The typical flâneur in
An interesting example of large scale ‘incidental maps’ is that of Louise van Swaaij and Jean Klare, two Dutch cartographers, that produced the 'Atlas of Experience' . The book shows a selection of maps reflecting human experience. For example, it includes villages named "Expectation" and "Wait", the Swamps of Boredom and the
c. point-to-point map
At the beginning of the 1st millennium, Julius Caesar put his son-in-law Agrippa in charge of a mapping project which resulted in the 'Peutinger table' in the third century. The Peutinger table was similar to today's London Underground map: it eschewed much geographical information and concentrated on information useful to the traveller: for example major roads were drawn as straight lines, with no scale or attempt to show their true course, however distances are written in, as are cities, temples, lighthouses, spas, bathing facilities, forts and imperial residencies. The geography is completely distorted, but the landmarks and distances would have proved useful to a medieval traveller.
Time-space Convergence is a concept used in Historical Geography to denote the space shortening that takes place as breakthroughs in transport technology enable distant points to become nearer to one another. Each technological transformation engenders a revolution in travel time, thereby facilitating the ever wider spatial organisation of people and activities.
At the same time Giddens speaks about time-space Distanciation as a feature of Modernity, though particular forces that shape locations are geographically distant.
The subjective positioning of points on a map freed from their geographical setting is challenged by Layla Curtis in her work “A familiar place”. She fictionalises the world, taking a road map of
d. smooth space: polyvocal interruptions in the canalization of flows
- There is planned infrastructure in
- Example: the route of group 9, see FormZ non-linear paths.
- Example: being lost in rural lands in Mesogia
- Contradiction: what is design as cityscape - a node, an airport, land on the edge of becoming a plan - when freed from function, works with the mechanics of fluids.
- ‘The variability, the polyvocality of directions, is essential feature of smoothspace, it alters their cartography.  As D and G put it occupy space without ‘counting’ it ‘can be explored only by legwork’ . 
Definition of an effective time graph
Denis Cosgrove defines mapping as 'a graphic register of correspondence between two spaces, whose explicit outcome is a space of representation […] to map is in one way or another to take the measure of a world, to figure the measure so taken in such a way that it may be communicated between people, places or times.' 
Function of a map
In the Dictionary of Modern Thought, the word ‘mapping’ cites the heading ‘function’. Maps are used to define and declare territory, and describe function relationships between that territory. Mapping an area involves learning about it. Not everything can be included on the map. How that distortion is made (what information is selected) depends on what the final map will be used for. The Map is thus NOT the Territory: and the map is self-reflexive (it becomes part of the territory).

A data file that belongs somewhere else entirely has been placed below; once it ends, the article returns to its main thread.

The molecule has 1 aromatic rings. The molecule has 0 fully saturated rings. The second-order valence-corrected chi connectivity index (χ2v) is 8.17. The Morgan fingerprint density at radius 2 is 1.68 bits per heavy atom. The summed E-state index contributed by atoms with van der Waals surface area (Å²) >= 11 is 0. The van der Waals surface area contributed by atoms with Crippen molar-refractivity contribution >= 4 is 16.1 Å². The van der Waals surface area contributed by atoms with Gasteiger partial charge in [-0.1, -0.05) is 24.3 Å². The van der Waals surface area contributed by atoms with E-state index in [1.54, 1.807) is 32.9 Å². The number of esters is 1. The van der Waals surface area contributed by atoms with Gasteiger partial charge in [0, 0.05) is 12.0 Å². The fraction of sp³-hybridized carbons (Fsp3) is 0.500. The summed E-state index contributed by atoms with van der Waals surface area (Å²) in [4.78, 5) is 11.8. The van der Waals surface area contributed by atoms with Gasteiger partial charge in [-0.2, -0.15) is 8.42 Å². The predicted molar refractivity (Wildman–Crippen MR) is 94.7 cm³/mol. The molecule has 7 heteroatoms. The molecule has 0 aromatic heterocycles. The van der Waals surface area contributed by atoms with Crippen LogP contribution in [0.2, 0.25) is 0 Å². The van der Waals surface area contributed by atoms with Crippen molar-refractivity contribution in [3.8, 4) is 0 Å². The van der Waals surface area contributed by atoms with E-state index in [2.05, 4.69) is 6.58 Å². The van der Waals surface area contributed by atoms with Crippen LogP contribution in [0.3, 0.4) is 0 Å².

The mapping can be thought as a ‘black box’: one drops a number in, turns a handle and out comes a probably different number. To organise this you need a supply a formula, such as x2+2x- , in former times. Nowadays it can operate referring to a graph.
Elina Karanastasi, October 2003
 See also M. Gausa , Metropolis to Metapolis, New ways of mapping the contemporary city, Quaderns 213, p.10-17
 cognitive map, as an interpreting framework, presupposes that any interaction between a person and the environment changes also the knowledge or information about the environment. The term was first used in 1948 by E. C.Tolman, investigating behaviour understood through accumulation of incoming stimuli into ‘cognitive maps’, and later by Kevin Lynch investigating the urban situation understood through the cognitive map. However, the idea of cognitive maps dates back to 1913, where Trowbridge carried out investigations in cognitive maps, which he called "imaginary maps".
 Timeline is defined as a series of points that represents moments when someone or something is acted.
 J. Burke, The Pinball effect,
 Colin Rowe and Fred Koetter, Collage city and the Reconquest of time, Collage city, MIT Press, Cambridge Massachusetts, p. 118-9
 The New Fontana Dictionary of modern thought, ed. A. Bullock, S. Trombley, Harper Collins Pub.,
 The Situationist International used 'detournement' and the dérive to produce art works / performances and maps about the physical and psychological relationship between man and the urban environment. 'Detournement' (in English 'diversion') was plagiarism where both the source and the meaning of the original map was subverted to create a new map.
The dérive ('drift' in English) was an activity in which the deriveur would wander through the city soaking up its ambiences. The term psychogeography was used to describe the study of geographical settings effects.
 M. Gausa, Metropolis to Metapolis, New ways of mapping the contemporary city, Quaderns 213, p.10-17
 Layla Curtis is a British artist. Most of her work are collages made from maps. http://www.laylacurtis.com
 Edward S. Casey, The fate of Place,
 Gilles Deleuze and Félix Guattari, A thousand plateaus, trans. B. Massumi, University of Minnesota Press, 1987, p.382
 ibid. p. 371
 The New Fontana Dictionary of modern thought, p. 342